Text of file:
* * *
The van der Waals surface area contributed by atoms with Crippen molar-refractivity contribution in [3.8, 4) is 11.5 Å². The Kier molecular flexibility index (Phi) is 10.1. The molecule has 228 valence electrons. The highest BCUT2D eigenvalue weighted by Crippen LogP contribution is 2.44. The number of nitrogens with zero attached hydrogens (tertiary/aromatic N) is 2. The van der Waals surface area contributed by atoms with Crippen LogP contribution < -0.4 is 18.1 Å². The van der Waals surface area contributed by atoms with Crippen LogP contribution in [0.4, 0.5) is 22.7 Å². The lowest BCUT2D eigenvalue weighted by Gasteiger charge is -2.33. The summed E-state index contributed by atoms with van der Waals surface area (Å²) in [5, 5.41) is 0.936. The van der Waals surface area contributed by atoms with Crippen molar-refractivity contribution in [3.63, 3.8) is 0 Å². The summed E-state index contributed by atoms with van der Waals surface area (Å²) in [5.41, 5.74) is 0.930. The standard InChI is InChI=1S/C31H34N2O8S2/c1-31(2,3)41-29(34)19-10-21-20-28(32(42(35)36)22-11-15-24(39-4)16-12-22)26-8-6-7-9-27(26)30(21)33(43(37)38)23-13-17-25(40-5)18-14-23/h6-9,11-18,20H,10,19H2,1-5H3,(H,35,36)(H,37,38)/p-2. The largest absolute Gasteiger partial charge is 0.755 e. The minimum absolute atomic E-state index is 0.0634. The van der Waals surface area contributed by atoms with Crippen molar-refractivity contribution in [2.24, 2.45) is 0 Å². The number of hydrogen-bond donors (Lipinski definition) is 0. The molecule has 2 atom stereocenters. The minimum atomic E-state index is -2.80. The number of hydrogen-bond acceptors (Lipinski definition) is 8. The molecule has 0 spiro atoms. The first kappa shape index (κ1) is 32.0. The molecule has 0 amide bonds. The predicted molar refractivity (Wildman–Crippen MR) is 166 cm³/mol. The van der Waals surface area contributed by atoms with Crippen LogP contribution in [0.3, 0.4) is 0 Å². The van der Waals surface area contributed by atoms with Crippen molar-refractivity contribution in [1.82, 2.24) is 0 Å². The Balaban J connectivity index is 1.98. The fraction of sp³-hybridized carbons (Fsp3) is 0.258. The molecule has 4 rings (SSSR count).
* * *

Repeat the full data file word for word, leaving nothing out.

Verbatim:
The van der Waals surface area contributed by atoms with Crippen molar-refractivity contribution in [3.8, 4) is 11.5 Å². The Kier molecular flexibility index (Phi) is 10.1. The molecule has 228 valence electrons. The highest BCUT2D eigenvalue weighted by Crippen LogP contribution is 2.44. The number of nitrogens with zero attached hydrogens (tertiary/aromatic N) is 2. The van der Waals surface area contributed by atoms with Crippen LogP contribution < -0.4 is 18.1 Å². The van der Waals surface area contributed by atoms with Crippen LogP contribution in [0.4, 0.5) is 22.7 Å². The lowest BCUT2D eigenvalue weighted by Gasteiger charge is -2.33. The summed E-state index contributed by atoms with van der Waals surface area (Å²) in [5, 5.41) is 0.936. The van der Waals surface area contributed by atoms with Crippen molar-refractivity contribution in [3.63, 3.8) is 0 Å². The summed E-state index contributed by atoms with van der Waals surface area (Å²) in [5.41, 5.74) is 0.930. The standard InChI is InChI=1S/C31H34N2O8S2/c1-31(2,3)41-29(34)19-10-21-20-28(32(42(35)36)22-11-15-24(39-4)16-12-22)26-8-6-7-9-27(26)30(21)33(43(37)38)23-13-17-25(40-5)18-14-23/h6-9,11-18,20H,10,19H2,1-5H3,(H,35,36)(H,37,38)/p-2. The largest absolute Gasteiger partial charge is 0.755 e. The minimum absolute atomic E-state index is 0.0634. The van der Waals surface area contributed by atoms with Crippen molar-refractivity contribution in [2.24, 2.45) is 0 Å². The number of hydrogen-bond donors (Lipinski definition) is 0. The molecule has 2 atom stereocenters. The minimum atomic E-state index is -2.80. The number of hydrogen-bond acceptors (Lipinski definition) is 8. The molecule has 0 spiro atoms. The first kappa shape index (κ1) is 32.0. The molecule has 0 amide bonds. The predicted molar refractivity (Wildman–Crippen MR) is 166 cm³/mol. The van der Waals surface area contributed by atoms with Crippen LogP contribution in [0.3, 0.4) is 0 Å². The van der Waals surface area contributed by atoms with Crippen molar-refractivity contribution in [1.82, 2.24) is 0 Å². The Balaban J connectivity index is 1.98. The fraction of sp³-hybridized carbons (Fsp3) is 0.258. The molecule has 4 rings (SSSR count).